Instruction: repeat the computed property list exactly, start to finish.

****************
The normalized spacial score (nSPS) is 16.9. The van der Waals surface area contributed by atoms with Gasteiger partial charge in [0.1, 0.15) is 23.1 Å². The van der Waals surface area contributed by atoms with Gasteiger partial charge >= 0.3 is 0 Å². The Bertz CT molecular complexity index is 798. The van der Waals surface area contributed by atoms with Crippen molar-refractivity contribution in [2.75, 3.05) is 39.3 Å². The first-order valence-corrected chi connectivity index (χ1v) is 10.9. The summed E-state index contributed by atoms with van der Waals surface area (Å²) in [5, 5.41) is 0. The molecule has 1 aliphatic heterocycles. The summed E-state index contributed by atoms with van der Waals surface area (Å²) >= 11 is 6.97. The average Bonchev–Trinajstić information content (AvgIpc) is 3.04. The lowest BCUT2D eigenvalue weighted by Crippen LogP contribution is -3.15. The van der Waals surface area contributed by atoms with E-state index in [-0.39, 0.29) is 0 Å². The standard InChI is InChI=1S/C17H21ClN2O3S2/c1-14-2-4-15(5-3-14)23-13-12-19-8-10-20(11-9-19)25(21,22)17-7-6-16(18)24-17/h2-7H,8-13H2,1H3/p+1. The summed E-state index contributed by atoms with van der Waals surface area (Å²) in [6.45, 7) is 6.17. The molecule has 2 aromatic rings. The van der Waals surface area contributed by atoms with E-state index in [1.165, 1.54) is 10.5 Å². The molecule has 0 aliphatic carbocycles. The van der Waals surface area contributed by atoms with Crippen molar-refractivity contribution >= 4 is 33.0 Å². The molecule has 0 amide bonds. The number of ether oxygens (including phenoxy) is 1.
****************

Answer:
The normalized spacial score (nSPS) is 16.9. The van der Waals surface area contributed by atoms with Gasteiger partial charge in [0.1, 0.15) is 23.1 Å². The van der Waals surface area contributed by atoms with Gasteiger partial charge >= 0.3 is 0 Å². The Bertz CT molecular complexity index is 798. The van der Waals surface area contributed by atoms with Crippen molar-refractivity contribution in [2.75, 3.05) is 39.3 Å². The first-order valence-corrected chi connectivity index (χ1v) is 10.9. The summed E-state index contributed by atoms with van der Waals surface area (Å²) in [5, 5.41) is 0. The molecule has 1 aliphatic heterocycles. The summed E-state index contributed by atoms with van der Waals surface area (Å²) >= 11 is 6.97. The average Bonchev–Trinajstić information content (AvgIpc) is 3.04. The lowest BCUT2D eigenvalue weighted by Crippen LogP contribution is -3.15. The van der Waals surface area contributed by atoms with E-state index in [-0.39, 0.29) is 0 Å². The standard InChI is InChI=1S/C17H21ClN2O3S2/c1-14-2-4-15(5-3-14)23-13-12-19-8-10-20(11-9-19)25(21,22)17-7-6-16(18)24-17/h2-7H,8-13H2,1H3/p+1. The summed E-state index contributed by atoms with van der Waals surface area (Å²) in [6.45, 7) is 6.17. The molecule has 2 aromatic rings. The van der Waals surface area contributed by atoms with E-state index in [1.165, 1.54) is 10.5 Å². The molecule has 0 aliphatic carbocycles. The van der Waals surface area contributed by atoms with Crippen molar-refractivity contribution >= 4 is 33.0 Å². The molecule has 0 amide bonds. The number of ether oxygens (including phenoxy) is 1.